Recently at the CSUN Conference in Los Angeles I ran into one of my favorite people from the assistive technology industry, Tim Connell of Quantum Technologies in Australia.  We started chatting about how the iPad, iPhone and iPod are impacting our industry and he asked if I’d read his paper that he’d presented at the Inclusive Technologies & Learning Disability in Education & Employment Conference.  I admitted that I had not.  Here it is, with his permission.  It raises some great points about the headlong charge to adopt iDevices in education.  Plus, I really just like stirring up trouble.

                                                                          Steve Barclay – Aroga

 Presentation Title:          Apps & iPads: Does One Size Fit All?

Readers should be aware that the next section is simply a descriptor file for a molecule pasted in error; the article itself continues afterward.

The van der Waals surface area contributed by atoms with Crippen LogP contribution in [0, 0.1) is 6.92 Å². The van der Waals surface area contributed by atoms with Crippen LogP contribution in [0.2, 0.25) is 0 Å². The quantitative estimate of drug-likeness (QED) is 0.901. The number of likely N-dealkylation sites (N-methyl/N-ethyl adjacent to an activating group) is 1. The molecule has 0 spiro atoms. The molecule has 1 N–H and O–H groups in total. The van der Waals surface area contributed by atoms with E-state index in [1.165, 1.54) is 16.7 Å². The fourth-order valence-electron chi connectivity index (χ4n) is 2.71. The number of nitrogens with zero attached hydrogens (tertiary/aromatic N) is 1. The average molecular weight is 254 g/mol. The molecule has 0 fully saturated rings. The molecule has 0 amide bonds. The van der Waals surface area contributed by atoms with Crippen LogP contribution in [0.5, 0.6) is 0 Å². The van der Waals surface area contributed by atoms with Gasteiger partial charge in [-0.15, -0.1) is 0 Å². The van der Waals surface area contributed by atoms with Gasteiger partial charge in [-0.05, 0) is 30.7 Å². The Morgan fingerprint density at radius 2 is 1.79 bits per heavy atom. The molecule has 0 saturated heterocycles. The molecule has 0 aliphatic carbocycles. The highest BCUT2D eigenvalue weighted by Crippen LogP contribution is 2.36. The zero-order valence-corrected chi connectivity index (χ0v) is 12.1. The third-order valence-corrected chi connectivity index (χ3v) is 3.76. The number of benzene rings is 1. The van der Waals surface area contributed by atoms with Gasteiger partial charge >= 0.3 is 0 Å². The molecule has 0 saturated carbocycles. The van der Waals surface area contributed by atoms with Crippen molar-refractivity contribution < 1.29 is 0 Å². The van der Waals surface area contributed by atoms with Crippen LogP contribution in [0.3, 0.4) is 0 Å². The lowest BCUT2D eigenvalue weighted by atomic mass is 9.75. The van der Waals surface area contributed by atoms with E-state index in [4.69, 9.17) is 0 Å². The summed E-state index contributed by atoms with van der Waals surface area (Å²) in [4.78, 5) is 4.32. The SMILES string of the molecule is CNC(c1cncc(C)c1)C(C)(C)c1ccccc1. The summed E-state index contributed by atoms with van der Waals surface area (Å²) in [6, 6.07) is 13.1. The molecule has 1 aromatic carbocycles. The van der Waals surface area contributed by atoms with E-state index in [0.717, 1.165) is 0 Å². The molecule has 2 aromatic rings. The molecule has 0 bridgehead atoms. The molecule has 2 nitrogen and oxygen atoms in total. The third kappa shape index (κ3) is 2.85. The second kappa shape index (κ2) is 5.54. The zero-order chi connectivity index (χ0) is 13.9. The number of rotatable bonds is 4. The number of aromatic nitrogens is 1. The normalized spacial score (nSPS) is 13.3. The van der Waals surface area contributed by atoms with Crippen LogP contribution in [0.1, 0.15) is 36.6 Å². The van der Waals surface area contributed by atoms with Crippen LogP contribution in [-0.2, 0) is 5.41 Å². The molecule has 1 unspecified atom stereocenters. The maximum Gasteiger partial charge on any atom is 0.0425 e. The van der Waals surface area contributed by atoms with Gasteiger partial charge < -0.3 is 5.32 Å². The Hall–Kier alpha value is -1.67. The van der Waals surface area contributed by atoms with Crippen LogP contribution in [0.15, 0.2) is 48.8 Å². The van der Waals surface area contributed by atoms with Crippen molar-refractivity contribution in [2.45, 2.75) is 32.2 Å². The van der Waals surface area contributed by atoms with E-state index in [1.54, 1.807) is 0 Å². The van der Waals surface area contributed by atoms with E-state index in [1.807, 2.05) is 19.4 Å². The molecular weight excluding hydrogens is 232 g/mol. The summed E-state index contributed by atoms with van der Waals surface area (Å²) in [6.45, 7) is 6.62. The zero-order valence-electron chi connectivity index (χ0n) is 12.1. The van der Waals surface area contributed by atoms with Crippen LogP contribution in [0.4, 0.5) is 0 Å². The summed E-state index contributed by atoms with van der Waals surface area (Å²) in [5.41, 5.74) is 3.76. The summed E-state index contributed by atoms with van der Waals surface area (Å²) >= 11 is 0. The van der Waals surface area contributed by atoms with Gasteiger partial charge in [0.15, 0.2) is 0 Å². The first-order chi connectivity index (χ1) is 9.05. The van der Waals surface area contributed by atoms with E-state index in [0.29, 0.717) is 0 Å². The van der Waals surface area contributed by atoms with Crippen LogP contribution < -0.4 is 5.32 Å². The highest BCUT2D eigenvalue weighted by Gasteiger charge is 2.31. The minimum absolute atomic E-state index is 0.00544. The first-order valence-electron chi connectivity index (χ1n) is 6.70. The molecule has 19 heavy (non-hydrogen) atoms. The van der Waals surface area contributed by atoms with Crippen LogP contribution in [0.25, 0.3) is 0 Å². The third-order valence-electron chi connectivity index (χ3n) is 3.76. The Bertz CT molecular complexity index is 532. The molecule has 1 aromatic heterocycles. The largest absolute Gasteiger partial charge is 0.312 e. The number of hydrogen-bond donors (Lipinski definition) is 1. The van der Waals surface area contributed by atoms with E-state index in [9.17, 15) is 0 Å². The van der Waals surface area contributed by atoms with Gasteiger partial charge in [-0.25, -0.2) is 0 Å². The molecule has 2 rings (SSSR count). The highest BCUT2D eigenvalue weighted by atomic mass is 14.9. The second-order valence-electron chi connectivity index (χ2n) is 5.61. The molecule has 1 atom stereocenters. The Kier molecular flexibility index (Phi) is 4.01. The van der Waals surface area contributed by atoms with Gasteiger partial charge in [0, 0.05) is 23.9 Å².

Presenter:                        Tim Connell
                                         Managing Director
                                         Quantum: Reading, Learning, Vision

 I want to start today by talking about one of the greatest innovators of the digital age. This person was able to take a range of technologies that had been around for quite a few years and combine them into products that were small, beautiful to look at and hold, and highly innovative.  These products really changed the way we interact with, use, store and retrieve information.

He did this by listening to what people really wanted and in doing so grew his company into one of the largest and most successful companies of all time.

There would be few people on the planet who are not aware of the products he developed or who haven’t personally owned or used at least one of them.

Who am I talking about?

Steve Jobs regarded this person as one of his heroes and mentors. I am talking about Akio Morita, one of the two founders of Sony and the person credited with the innovative flair that has been the hallmark of Sony since then.